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Pressing excuses

June 07, 2008

IN THE midst of his excellent review of Scott McClellan's new book ["Another Round of Fire From a Bush Defector," May 30], Tim Rutten offers a defense of the media after 9/11 that is at least as disturbing as McClellan's revelations about White House propaganda and deception. Rutten claims that in the wake of the wrenching trauma of 9/11, the press felt "the moral obligation to demonstrate solidarity with a country under deadly attack," and to have not given the administration the benefit of the doubt "would have been mindlessly adversarial."

"Mindlessly adversarial"? Many would say that for the press to have challenged the administration in a time of crisis would have been "courageously adversarial" and precisely what the Founders expected from a free and independent press protected by the 1st Amendment.

Looking back, had the press been less compliant and more skeptical, the American people would have been better equipped to question the Bush administration and oppose what are now seen as disastrous foreign policies, shocking abuses of human rights and serious assaults on civil liberties.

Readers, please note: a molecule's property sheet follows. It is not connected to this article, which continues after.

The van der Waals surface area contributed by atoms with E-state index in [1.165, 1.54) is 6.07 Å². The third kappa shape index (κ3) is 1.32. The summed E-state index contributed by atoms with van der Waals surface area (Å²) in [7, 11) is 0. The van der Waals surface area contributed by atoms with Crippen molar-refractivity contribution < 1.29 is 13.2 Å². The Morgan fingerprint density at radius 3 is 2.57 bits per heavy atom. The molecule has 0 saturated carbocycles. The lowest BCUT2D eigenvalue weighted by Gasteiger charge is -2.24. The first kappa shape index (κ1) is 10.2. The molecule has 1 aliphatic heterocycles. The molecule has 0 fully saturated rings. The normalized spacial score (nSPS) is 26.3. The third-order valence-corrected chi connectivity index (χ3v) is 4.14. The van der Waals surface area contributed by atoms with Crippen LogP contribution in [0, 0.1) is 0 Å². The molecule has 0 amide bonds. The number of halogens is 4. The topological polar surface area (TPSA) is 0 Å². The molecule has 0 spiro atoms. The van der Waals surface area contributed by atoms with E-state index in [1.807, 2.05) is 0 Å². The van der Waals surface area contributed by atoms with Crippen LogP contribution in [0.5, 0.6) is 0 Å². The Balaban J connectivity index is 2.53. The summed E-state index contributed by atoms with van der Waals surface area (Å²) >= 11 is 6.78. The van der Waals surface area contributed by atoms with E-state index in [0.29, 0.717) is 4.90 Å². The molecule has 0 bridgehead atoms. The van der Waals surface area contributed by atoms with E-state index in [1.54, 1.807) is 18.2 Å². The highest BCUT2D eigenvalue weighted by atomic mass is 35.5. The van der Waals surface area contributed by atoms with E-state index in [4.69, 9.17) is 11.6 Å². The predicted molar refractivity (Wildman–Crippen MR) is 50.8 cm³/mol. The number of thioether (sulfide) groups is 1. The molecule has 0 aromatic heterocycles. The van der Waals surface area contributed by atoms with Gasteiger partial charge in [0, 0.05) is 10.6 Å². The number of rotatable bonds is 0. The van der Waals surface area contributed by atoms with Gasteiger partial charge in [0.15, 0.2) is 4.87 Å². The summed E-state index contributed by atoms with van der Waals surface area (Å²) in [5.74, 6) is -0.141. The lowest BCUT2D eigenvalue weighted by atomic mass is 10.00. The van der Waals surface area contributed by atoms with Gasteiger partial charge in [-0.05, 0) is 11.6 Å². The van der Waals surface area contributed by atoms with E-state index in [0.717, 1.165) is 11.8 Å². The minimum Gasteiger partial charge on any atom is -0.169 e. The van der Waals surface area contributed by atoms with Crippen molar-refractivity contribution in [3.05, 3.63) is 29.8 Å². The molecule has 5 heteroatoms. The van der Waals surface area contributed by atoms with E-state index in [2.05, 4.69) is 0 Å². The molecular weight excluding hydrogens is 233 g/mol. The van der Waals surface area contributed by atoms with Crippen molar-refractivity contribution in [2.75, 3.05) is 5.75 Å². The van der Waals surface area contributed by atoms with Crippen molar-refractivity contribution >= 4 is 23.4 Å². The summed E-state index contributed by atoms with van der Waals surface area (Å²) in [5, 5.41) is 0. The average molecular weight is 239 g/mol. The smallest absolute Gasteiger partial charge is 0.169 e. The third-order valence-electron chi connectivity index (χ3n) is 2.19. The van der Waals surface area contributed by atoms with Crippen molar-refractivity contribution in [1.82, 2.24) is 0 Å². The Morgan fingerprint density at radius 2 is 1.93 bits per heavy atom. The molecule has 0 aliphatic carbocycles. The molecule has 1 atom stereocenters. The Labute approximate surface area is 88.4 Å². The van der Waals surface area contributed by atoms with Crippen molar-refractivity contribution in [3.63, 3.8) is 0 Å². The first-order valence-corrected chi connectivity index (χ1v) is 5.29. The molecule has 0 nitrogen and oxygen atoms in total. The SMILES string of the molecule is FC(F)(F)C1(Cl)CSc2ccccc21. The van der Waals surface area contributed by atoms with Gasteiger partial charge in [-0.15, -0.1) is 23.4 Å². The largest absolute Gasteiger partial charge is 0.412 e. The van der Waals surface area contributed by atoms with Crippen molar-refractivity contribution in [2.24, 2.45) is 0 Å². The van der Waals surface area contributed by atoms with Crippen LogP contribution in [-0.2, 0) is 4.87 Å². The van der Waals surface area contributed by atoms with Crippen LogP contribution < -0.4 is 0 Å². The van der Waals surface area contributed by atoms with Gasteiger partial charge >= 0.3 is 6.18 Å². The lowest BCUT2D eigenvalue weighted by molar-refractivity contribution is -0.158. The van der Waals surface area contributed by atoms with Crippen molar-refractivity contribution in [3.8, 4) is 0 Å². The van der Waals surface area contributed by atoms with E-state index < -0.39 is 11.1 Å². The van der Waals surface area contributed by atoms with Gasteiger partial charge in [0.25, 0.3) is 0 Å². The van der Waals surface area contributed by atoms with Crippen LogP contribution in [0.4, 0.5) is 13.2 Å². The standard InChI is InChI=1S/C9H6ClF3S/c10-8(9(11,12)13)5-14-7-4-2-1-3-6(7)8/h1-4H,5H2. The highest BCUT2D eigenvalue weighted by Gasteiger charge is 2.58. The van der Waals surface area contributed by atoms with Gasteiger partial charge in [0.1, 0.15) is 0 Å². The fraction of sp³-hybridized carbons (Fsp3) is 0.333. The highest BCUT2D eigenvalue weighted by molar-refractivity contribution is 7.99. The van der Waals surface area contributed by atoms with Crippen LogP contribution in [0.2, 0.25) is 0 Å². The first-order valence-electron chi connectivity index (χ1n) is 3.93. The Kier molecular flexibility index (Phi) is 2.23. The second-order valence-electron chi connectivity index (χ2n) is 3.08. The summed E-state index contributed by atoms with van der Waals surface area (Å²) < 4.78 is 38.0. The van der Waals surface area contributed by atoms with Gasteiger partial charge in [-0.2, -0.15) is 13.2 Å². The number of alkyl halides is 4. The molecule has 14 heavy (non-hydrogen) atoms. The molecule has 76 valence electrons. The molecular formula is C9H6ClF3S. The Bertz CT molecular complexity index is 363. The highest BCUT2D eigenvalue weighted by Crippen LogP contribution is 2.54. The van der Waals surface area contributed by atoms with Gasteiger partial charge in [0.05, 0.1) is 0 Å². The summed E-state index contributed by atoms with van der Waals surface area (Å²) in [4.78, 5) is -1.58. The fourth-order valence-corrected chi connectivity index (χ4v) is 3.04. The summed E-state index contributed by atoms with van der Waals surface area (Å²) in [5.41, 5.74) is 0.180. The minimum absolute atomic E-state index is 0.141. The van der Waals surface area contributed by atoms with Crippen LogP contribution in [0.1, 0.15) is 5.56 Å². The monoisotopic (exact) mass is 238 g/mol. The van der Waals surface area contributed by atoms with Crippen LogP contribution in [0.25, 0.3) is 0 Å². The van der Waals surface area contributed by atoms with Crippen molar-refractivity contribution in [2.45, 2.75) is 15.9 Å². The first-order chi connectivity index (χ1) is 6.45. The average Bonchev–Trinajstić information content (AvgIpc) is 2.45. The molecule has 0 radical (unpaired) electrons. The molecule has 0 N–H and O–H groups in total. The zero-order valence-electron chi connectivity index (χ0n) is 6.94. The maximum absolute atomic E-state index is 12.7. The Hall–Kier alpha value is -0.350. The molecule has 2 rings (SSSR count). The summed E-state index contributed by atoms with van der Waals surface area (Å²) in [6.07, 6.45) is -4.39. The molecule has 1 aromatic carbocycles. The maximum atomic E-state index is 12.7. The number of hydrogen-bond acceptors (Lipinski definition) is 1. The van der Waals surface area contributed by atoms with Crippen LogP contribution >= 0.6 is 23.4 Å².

Stephen F. Rohde

Los Angeles

TIM RUTTEN defends his fellow journalists against McClellan's claims that the media was excessively deferential in the run-up to the Iraq war by claiming that they felt a "moral obligation" to demonstrate "solidarity" with a "country under deadly threat."

This amounts to the shocking claim that one of journalism's core duties -- providing a check against official abuses of power and ensuring governmental accountability -- is not possible, perhaps even reprehensible, in times of crisis, and that the Fourth Estate is mandated instead to provide emotional solace through the unquestioning acceptance of administration claims.

While this might have been conventional wisdom five years ago, it is either an act of intellectual dishonesty or professional myopia to offer the same mea culpa now. If the press can't admit it failed in its mission, how can it profess to have a relevant mission at all?

Robert W. Sawyer

Long Beach

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